Democrats over the weekend said President Biden should accept House Speaker Kevin McCarthy’s invitation to talk about the fiscal outlook for the federal government, but like Biden argued those talks should not combine the two issues of how to raise the government’s borrowing limit and the GOP’s demand for spending cuts.
Sens. Amy Klobuchar, D-Minn., and Dick Durbin, D-Ill., emerged over the weekend calling for Biden to speak with the Republican leader after he put out a 320-page bill that would raise the debt ceiling while capping spending and imposing work requirements for government benefits, among other measures.
Neither signaled support for the spending cuts that Republicans are seeking, and made it clear any further talks should keep separate the two issues.
“Of course, President Biden should sit down with Speaker McCarthy,” Klobuchar said Sunday on CNN Sunday. But she also indicated she favors Biden’s position, which is to handle the debt ceiling first, and only then talk about possible spending cuts.
US Speaker of the House Kevin McCarthy (L), Republican of California, and US President Joe Biden attend the annual Friends of Ireland luncheon on St. Patricks Day at the US Capitol in Washington, DC, on March 17, 2023. (ANDREW CABALLERO/AFP via Getty)
“The proposal that McCarthy has put forward, that belongs in the budget. We just passed a budget with 18 Republicans voting for it in the U.S. Senate,” she said, referring to the $1.7 trillion spending bill passed in December.
She made it clear the debt ceiling should be everyone’s top priority.
“Right now, we have got to simply make clear we’re going to avoid default and get this behind us. We pay our bills,” Klobuchar said.
Durbin took the same approach by saying more meetings are fine as long as the issues are treated separately.
“Of course we should talk” to Republicans, Durbin said on NBC Sunday. “Listen, we don’t need to default in this country. If we default on our national debt, it’s going to cost our economy dearly. That is a terrible outcome.”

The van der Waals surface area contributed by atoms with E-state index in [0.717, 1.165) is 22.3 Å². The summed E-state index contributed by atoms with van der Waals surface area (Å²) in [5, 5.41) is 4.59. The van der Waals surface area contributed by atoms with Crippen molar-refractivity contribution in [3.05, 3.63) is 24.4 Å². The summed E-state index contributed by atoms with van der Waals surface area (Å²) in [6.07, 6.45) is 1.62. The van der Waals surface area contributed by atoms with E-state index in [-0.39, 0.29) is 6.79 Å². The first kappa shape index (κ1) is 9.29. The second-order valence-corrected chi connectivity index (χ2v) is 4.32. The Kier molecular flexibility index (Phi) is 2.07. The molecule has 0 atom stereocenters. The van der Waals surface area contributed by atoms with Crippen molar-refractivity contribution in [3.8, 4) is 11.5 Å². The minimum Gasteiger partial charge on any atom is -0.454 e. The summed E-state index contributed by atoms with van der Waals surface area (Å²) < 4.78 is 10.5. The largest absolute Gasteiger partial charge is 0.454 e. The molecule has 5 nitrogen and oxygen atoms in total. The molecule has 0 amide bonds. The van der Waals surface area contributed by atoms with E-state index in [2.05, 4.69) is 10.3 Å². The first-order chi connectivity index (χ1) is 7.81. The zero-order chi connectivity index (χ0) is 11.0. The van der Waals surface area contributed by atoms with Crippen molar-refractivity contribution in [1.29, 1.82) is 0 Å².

Senator Joe Manchin, a Democrat from West Virginia, released a forceful statement last week urging President Joe Biden to negotiate with McCarthy (Gaelen Morse/Bloomberg via Getty Images)
“So let’s do the responsible thing and not default, move forward on the debt ceiling,” he added as he called for spending talks later. “Now, we can have a fulsome debate on the budget, and we will. And I understand it on the spending levels, but not at the expense of jeopardizing jobs and economic growth in America. Don’t default. Avoid default on our national debt.”
Senate Democrat support for Biden’s one-at-a-time stance came just days after moderate Sen. Joe Manchin, D-W.Va., released a statement late last week calling Biden’s failure to hold a second meeting with McCarthy a “deficiency of leadership” and even agreeing that federal spending should be reined in.
Manchin said he supports the idea of linking cuts with more government authority to borrow, a position that puts him against that of others in his party in both the House and Senate who for now want to keep those issues separate.
Sen. Amy Klobuchar, D-Minn., also called on Biden and McCarthy to speak but urged Republicans to keep budget and debt conversations separate
Rep. Jared Moskowitz, D-Fla., told Politico last week, “I am happy we are talking about the debt ceiling, because I think it’s very critical to talk, and so do I think the speaker of the House and the president should sit down and talk about the debt ceiling? Of course they should.”
“I don’t think there’s any harm in the two of them sitting down to talk… The idea that we’re even coming this close to a potential default is insane,” Rep. Greg Landsman, D-Ohio, told the outlet.